AUGUSTA — Police say they have interviewed roughly half of the 36 Cony High School students who could have known about the first of three bomb threats at the school this month, but the nature of the threats has made them hard to solve.

Lt. Christopher Massey, of the Augusta Police Department, which is investigating the scares, spoke at a Thursday evening forum in the school’s auditorium hosted by city education officials as an opportunity for about 60 attendees to ask about the school’s handling of the June threats.

“You can’t overlook any of these,” Superintendent James Anastasio said. “You just can’t.”

The school was evacuated on June 2 and on Monday after messages about a potential bomb were left in what Massey said were two different bathroom stalls — the first in a girls’ room, the second in a boys’ room.

On Tuesday, nobody was allowed in or out of the Pierce Drive building after a student found a note that referred to a potential bomb and a shooter that Massey said was in a hallway in the Capital Area Technical Center section of the building. Each time, the building was searched by bomb-sniffing dogs and declared safe.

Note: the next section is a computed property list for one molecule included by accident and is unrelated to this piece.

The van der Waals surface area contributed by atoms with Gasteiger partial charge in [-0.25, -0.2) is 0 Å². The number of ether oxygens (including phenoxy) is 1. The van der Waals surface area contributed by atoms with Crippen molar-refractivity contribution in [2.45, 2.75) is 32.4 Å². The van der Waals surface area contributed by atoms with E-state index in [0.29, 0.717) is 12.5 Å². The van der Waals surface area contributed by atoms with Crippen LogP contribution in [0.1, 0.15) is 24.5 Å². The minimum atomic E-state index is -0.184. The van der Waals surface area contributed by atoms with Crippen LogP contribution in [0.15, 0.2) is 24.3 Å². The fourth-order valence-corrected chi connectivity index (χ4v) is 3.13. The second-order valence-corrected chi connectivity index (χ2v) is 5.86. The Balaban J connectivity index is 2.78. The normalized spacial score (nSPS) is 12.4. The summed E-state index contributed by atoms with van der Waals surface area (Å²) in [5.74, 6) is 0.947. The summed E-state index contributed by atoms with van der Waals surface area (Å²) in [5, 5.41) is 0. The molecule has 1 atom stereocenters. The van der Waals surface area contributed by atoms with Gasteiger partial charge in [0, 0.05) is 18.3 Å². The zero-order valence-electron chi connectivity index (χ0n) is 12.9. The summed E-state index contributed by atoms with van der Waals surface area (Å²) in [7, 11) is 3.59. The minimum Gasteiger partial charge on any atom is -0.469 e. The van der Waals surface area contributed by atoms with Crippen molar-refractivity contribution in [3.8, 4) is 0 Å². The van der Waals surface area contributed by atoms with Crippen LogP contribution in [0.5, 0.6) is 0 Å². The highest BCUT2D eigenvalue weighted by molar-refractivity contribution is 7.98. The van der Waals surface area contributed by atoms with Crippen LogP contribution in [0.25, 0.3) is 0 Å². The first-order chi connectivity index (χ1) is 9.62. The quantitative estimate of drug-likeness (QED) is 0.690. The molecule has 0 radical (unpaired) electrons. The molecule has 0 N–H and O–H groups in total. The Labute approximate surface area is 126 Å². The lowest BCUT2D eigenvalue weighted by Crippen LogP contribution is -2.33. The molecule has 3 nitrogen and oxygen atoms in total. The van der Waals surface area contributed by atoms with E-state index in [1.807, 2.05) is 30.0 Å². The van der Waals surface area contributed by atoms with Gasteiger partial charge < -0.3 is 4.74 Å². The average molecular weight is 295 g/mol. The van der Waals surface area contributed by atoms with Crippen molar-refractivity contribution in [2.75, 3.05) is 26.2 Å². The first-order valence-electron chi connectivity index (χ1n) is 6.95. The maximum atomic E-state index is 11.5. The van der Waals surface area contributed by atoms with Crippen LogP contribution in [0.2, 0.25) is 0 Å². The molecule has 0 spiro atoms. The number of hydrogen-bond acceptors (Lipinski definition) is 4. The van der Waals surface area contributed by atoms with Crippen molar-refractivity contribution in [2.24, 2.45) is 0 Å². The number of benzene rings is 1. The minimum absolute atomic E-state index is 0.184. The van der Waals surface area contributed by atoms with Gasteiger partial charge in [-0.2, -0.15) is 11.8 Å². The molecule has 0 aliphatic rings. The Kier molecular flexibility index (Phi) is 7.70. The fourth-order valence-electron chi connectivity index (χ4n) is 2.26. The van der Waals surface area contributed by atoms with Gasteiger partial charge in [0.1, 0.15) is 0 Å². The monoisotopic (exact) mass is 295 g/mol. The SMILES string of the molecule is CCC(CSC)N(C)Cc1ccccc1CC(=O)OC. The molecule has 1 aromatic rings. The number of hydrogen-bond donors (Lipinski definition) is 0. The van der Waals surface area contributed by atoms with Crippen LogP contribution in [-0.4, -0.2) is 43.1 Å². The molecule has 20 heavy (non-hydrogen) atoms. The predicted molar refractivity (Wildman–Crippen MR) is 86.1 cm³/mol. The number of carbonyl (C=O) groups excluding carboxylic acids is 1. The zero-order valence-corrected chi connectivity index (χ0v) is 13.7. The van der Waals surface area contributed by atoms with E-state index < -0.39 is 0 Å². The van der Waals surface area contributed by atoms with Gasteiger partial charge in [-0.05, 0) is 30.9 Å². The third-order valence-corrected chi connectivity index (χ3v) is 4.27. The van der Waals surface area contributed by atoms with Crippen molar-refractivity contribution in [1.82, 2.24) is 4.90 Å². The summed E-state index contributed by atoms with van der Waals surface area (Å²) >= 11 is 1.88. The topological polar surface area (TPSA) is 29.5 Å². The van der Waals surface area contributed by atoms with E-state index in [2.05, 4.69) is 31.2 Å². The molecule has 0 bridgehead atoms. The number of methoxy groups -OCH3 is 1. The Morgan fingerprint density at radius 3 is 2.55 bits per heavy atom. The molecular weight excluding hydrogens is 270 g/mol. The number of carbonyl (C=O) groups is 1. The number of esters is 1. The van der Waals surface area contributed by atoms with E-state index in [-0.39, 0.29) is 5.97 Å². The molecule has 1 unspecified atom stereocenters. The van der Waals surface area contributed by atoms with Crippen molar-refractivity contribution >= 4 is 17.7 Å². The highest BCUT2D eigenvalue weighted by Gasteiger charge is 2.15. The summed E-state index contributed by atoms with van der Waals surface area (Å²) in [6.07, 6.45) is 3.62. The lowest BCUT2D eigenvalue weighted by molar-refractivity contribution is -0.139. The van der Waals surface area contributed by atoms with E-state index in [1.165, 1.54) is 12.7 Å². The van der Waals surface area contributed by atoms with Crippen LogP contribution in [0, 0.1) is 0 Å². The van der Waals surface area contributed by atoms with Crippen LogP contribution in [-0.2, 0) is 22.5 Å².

Massey said police have identified students who might know about the first threat, but it has been more difficult to find those who might know about the second, because it was less visible. The third scare, because it was on paper, is also difficult, he said.

Despite the short time between threats, Massey said there’s nothing indicating that they are linked, but he said he wouldn’t be surprised if investigators eventually find out that they are.

“My guess is they probably know each other,” he said of those who left the threats, “but the way they’re written, the message, what was on them was completely different.”

Since the first threat, Principal Kim Silsby said Cony staff members have reviewed emergency protocols with police and emergency management officials, asked teachers to have students sign in and out of classrooms, increased supervision of public areas and inspected bathrooms on a rotational basis.

Parents said the school’s response to the first evacuation, during which students were bused to the Augusta Civic Center, was chaotic, which Silsby admitted, saying many parents got there before children arrived and that the school has “learned some valuable lessons” in the process.

“Next time, it will be a lot different and far more smooth,” she said.

John Miller, of Augusta, the father of three students at the school, said he learned of the threats from the school’s emergency alert system, which sent text messages to his cellphone. He said it was “a little bit unnerving when you hear that over and over.”

The school sent a letter to parents and guardians summarizing the threats and their responses to them on Wednesday, and Miller said he would have liked to have seen something like that earlier. But he said the threats are hopefuly “behind us.”

“The school is learning from the process,” Miller said, “and that’s the best that you can expect.”

Michael Shepherd — 370-7652

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Twitter: @mikeshepherdme